Troubleshooter: Can I open two cash ISAs to take advantage of rising rates?
“I have two fixed rate cash ISAs that I opened a few years ago. They both pay 0.5% interest and mature in the next financial year.
I hold £55,000 in one account and £75,000 in the other. Would I be allowed to open two new cash ISAs in the next tax year and transfer money from the old ones? Could I then contribute money from other non-ISA accounts into the two new ISAs I have set up?
The reason I want to keep the pots of money separate in two accounts from different providers is because of the £85,000 limit for the protection of savers’ funds under the Financial Services Compensation Scheme.
I’m quite happy to keep my funds in cash ISAs rather than stocks and shares because I’m a low-risk investor.
I am also aware that interest rates are on the rise, so I only want to lock in an interest rate for one year.
The troubleshooter says:
Now that savings rates are rising, cash ISAs are becoming more popular for people who want to avoid paying income tax on their interest.
Basic rate taxpayers can earn up to £1,000 in savings interest each financial year before having to pay income tax. This is known as the personal savings allowance. The limit drops to £500 for higher rate taxpayers and high earners receive no allowance.
But ISAs are exempt from this rule, which means you don’t pay tax on the interest earned, which makes cash ISAs especially attractive to the wealthiest in society. For more information on the Personal Savings Allowance, read our guide.
You receive an ISA allowance of £20,000 each year. Yet, there are many rules regarding ISAs that you need to be aware of.
Crucially, you can only open one ISA of each type in a tax year. This means that you would not be allowed to open two new cash ISAs in the next fiscal year, which begins on April 6, 2023.
However, moving your money from one ISA to another is different: since you would only be moving ISA money that you have saved in previous years, this does not count as opening a new ISA. So to answer your question, you are allowed to transfer the money from both of your accounts to new ISAs in the same tax year.
When you have decided which ISA provider you want to switch to, you need to contact the company and complete their transfer form. He will then handle the transfer on your behalf. It may take 15 days for cash ISAs.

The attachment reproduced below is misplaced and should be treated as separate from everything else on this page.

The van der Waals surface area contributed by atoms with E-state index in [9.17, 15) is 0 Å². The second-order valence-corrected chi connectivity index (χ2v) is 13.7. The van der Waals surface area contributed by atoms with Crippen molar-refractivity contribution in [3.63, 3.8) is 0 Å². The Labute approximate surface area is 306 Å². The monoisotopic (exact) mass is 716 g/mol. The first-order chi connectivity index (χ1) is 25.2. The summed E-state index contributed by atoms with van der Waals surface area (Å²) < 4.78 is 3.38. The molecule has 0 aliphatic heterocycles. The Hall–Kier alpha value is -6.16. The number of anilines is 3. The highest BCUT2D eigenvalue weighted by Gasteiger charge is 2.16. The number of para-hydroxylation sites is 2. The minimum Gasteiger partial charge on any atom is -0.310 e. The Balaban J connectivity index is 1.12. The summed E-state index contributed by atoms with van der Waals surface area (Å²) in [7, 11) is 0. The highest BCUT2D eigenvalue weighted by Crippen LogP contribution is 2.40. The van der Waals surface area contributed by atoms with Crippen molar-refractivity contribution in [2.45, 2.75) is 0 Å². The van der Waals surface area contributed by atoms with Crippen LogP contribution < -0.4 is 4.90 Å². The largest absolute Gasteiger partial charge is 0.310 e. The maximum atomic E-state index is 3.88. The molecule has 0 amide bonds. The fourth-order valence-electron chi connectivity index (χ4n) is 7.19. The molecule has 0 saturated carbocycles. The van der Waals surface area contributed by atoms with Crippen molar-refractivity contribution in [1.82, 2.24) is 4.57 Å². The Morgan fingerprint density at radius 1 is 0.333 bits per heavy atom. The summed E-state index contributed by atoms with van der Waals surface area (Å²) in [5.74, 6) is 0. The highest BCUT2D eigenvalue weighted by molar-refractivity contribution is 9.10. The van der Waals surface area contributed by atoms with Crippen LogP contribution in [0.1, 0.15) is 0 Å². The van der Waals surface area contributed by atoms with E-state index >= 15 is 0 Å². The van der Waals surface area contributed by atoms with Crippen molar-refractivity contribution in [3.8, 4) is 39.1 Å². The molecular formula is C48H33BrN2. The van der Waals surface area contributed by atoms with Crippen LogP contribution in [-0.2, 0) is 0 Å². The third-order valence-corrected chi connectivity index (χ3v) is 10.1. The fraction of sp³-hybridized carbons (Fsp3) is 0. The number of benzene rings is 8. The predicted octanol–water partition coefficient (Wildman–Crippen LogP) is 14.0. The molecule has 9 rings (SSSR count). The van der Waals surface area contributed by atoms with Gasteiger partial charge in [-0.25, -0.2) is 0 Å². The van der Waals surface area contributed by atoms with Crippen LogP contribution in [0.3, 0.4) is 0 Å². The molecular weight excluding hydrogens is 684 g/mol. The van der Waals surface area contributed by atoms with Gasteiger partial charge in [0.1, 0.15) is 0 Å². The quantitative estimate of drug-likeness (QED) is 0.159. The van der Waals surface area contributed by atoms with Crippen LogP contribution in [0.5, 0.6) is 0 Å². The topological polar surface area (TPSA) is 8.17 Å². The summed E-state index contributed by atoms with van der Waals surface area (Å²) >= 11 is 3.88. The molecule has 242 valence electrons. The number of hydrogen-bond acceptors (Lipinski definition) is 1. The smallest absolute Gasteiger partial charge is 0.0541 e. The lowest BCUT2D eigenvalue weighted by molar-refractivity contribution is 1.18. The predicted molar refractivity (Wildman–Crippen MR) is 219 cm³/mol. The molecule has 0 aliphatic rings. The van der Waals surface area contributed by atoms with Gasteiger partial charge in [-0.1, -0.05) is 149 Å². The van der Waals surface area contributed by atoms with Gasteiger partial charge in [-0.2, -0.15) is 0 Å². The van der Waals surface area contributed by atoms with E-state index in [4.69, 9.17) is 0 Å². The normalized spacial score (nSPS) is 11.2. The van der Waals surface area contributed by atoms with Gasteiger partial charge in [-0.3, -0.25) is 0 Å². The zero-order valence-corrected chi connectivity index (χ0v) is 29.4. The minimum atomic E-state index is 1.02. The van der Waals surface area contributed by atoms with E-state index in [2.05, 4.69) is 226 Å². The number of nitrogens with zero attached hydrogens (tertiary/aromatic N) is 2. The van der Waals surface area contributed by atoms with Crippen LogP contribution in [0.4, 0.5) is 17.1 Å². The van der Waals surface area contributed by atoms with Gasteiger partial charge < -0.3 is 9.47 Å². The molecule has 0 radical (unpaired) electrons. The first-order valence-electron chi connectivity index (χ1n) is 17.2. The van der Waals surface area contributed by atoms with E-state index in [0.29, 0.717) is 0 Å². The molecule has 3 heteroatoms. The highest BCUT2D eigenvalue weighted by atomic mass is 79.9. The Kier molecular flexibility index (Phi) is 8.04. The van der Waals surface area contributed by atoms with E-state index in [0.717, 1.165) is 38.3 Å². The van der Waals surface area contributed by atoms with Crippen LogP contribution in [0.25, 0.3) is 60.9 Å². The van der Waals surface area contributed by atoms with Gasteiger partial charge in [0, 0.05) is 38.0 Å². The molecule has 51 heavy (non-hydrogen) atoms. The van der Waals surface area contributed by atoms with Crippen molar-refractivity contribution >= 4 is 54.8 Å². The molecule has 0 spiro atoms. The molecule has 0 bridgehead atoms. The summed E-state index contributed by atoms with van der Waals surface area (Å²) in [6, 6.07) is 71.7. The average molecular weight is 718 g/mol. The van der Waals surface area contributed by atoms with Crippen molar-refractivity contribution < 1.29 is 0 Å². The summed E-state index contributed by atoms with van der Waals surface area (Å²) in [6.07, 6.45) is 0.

It is important that you go through the transfer process rather than moving the ISA money yourself, otherwise you lose the annual allowance from previous tax years.
For more information on ISAs and the different types, read our guide.
You also asked if you could top up your new cash ISAs with money from other bank accounts. This brings me to another rule: you can only contribute to one of each type of ISA in a tax year.
So if you wanted to supplement the savings of your two ISAs with cash, you would need to choose one to contribute.
After contributing money to this ISA in cash, you would not be allowed to complete the other in the same tax year.
Merging your two pots into one ISA cash might make them easier to manage. But I also appreciate your argument for wanting to maximize the protection offered by the FSCS. This program protects deposits up to £85,000 if your supplier goes bankrupt.
Splitting your savings between two companies gives you £85,000 protection on each pot.
It’s worth checking the primary company that owns your ISA provider to make sure you’re getting the most comprehensive protection possible. This is because the limit applies to all accounts you have within a group.
For example, Lloyds, Halifax and the Bank of Scotland are all part of the same group. So if you were to split your savings of £135,000 between these banks, the FSCS would only cover you up to £85,000.
You locked in your current rate of 0.5% when rates were at an all-time high, meaning you only earn £675 a year.
But now that rates are climbing, you could earn thousands of pounds on your big savings pot. The best one year fixed rate ISA is from Shawbrook Bank and pays 3.9% and the second best is from Kent Reliance which pays 3.85%. We describe the Highest rated cash ISAs.
But don’t forget that inflation is currently over 10%, more than double the highest rates on savings accounts. This means that the value of your savings is falling.
Investing would give you the best chance of beating inflation. Some investment platforms allow you to open a stock and equity ISA and select a “conservative” level of risk that might be right for you. Find out what stocks and ISA stocks we value highly.
The rules for ISAs can be complicated, so it’s a good idea to check. Now you can start earning real money from your savings.